Ferrets have some crazy issues! Wow!

    • ManicureAddict

      I’ve had my share of pet health issues. about 3 years ago I lost one of my pets to cancer that we battled for 5 months with chemo, then i  lost his mother about a year ago , she was on 5 different medicines for almost 2 years for her heart issues and we also dealt with incontinence issues with her. Then when I was ready to get another pet I ended up getting two puppies one for me and one for my mom and they had parvo…. her’s didn’t make it and mine barely did, My mother in laws golden doodle recently passed not too long ago and it was very soon she wasn’t even sick. C’est la vie!! Everything has calmed down and I haven’t had any major health issues with our pets but it really is tough having to take care of a sick pet since it’s not like you can ask them how they’re doing. we all plan and hope for the best but life has a way of happening. Phaedra is lucky to have you taking such good care of her!!

      • http://www.Phyrra.net/ Phyrra

        ManicureAddict Very good point! I have my own health issues, but Phaedra helps me through them by providing joy and emotional support.
        And yes, it can be so hard to diagnose illnesses with pets because they try to hide them.

    • http://www.thefabzilla.com/ Kath TheFabZilla

      Cute Phaedra and she’s lucky to have you and your hub as dog parents. I can relate to your feeling! I can’t imagine a life w/o Winkles. She got so sick one time, she wouldn’t eat so we rushed her to the vet, my heart was crushed! Thank God she recovered quickly.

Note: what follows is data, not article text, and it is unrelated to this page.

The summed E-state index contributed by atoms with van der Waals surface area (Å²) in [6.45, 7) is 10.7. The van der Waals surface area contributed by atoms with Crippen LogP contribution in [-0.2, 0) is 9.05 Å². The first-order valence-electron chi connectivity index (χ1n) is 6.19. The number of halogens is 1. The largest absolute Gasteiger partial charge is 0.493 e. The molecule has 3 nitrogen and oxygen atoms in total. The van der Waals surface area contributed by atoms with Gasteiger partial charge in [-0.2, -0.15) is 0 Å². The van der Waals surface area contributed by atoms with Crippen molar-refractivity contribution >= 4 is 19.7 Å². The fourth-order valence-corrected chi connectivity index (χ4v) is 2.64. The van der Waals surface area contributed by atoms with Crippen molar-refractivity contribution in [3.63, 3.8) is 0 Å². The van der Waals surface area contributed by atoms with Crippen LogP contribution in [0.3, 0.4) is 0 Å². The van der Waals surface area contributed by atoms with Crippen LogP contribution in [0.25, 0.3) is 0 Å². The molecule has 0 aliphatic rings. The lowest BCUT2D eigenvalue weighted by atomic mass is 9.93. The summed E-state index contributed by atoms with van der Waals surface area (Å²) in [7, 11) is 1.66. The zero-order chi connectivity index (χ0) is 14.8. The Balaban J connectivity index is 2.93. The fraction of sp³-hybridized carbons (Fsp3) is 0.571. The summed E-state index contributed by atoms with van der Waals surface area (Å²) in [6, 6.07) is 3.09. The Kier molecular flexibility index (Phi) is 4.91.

Prior to having Winkles, we have 2 dogs (childhood dogs of my hub). I took care of them in their dying years. I’d nurse the bed sores, help them walk, give meds, etc. One succumbed to cancer, the other from heart failure (both over 20 years old). Our household was never the same again. Winkles came in 2 mos after the passing, barely 3 mos. old. She’s grown to be the sweetest dog. Hugs to Phaedra from us!!!!

      • http://www.Phyrra.net/ Phyrra

        Kath TheFabZilla It’s awesome that they lived to be 20 years old! That is truly a feat! Hugs to you from us :)

    • Sandy615

      Phyrra, I have had at least 10 cats in my life, and a number of health issues with some of them. Right now, I have 6 fur babies and 2 of them are 16 yr-old litter mates. A male and a female. The male has thyroid issues which is quite common in older cats. He takes Tapazole for it every day, and has doen so for about a year. He is holding his own, as they say.